Project HEAL is a non-profit that raises money for those who cannot afford adequate insurance coverage for eating disorder treatment. The average cost for eating disorder treatment is approximately $30,000, which covers about a month of inpatient treatment. Although eating disorders affect a large portion of the American population, insurance often doesn’t cover treatment because of narrow, weight-related diagnostic criteria.
During the time Giardino was seeing her new therapist, her father got laid off. Eventually, she got a phone call from him about their financial constraints. She felt a pang of anxiety when her father warned, “Unless insurance starts helping us out, you can’t see your therapist anymore.”
But this fear was short-lived, and she has a hunch that her mother is to thank for her continued psychiatric support. “It was a very panicky feeling, but I have a feeling my mom had a screaming match with someone, because all of a sudden I was getting covered,” Giardino says with a chuckle.
After learning about Project HEAL, Giardino was inspired. She decided to apply to start a chapter during her senior year of undergrad at SUNY New Paltz. The only hitch was that the organization states that one must be fully recovered in order to be a community leader and conduct meetings. This was an issue, as Giardino still occasionally found herself kneeling in front of the toilet if she felt particularly guilty about something she had eaten. But as her application was pending, she used the potential to be a positive force among those who also struggle with eating disorders as her main drive for recovery.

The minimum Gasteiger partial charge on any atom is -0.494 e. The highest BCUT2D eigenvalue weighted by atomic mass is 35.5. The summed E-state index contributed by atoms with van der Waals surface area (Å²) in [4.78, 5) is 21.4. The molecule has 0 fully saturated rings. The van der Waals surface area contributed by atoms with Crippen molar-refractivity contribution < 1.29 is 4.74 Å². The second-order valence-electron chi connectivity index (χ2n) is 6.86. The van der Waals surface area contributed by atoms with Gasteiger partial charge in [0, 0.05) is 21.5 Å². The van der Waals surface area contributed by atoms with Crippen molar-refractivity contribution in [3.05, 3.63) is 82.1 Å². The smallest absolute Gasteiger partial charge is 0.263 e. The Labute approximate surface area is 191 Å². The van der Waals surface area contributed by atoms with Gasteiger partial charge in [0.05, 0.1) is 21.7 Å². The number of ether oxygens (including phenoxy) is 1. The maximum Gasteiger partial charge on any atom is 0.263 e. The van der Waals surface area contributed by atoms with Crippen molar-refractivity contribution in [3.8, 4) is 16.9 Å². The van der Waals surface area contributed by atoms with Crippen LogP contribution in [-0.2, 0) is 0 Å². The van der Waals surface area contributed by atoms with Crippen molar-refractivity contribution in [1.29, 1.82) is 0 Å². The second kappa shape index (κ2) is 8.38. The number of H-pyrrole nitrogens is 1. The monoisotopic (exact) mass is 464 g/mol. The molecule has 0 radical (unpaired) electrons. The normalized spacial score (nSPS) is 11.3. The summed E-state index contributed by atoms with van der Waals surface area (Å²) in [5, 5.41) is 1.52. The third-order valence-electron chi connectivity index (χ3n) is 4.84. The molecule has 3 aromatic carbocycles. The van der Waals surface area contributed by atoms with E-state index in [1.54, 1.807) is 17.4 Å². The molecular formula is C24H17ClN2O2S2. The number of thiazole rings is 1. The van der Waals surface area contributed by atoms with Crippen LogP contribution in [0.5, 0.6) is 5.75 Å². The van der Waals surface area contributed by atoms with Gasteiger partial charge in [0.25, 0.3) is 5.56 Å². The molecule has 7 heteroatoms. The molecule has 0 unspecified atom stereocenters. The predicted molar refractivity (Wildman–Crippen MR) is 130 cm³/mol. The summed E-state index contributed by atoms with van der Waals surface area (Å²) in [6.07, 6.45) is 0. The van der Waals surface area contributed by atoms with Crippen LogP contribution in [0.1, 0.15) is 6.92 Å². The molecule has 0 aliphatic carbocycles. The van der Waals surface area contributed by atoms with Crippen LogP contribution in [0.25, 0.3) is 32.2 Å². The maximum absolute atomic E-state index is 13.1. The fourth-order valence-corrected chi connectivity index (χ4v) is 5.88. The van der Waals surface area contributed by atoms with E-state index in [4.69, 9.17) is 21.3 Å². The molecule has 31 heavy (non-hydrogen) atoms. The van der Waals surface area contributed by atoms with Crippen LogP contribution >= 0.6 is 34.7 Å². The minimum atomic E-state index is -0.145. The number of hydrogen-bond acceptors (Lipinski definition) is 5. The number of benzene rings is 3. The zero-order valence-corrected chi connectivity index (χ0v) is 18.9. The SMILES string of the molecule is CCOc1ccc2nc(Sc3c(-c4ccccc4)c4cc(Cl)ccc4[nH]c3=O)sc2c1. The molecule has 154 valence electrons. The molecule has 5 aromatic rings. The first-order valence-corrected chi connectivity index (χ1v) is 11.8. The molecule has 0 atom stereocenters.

She would ask herself every time she thought about purging, “How am I supposed to stand in front of people and be there for them if I’m not there for myself?”
The summer before entering her senior year of college was slipping away, and every day that passed without news about her application, dampened her spirits. But one day, the phone rang and brought her to tears. She was approved to start the SUNY New Paltz chapter of Project HEAL.
The group, while small, was diverse. It was composed of about ten people who experienced all different types of eating disorders. Giardino would look around during group meetings and no longer feel alone in her struggle.
“There were so many varying weights in Project HEAL,” Giardino says. “We all still look very different. We all have been heavy, or thin, or maybe not. Some of us have stayed the same weight our entire lives. There is no one narrative for an eating disorder.”
Community is not something to be taken for granted when so many who live with eating disorders feel like their struggle is completely their own. According to the National Eating Disorder Association, the mortality rates for eating disorders are higher than that of any other mental illness: four percent for anorexia, 3.9 percent for bulimia, and 5.2 percent for OSFED.
Giardino recently completed her first year of recovery. How will she celebrate? With food, of course.
“I’m going to sit down with all of my friends and plates of what I would have considered ‘bad food,’ and I’m just going to let myself eat,” Giardino says. “And maybe have a few glasses of wine,” she adds with a laugh.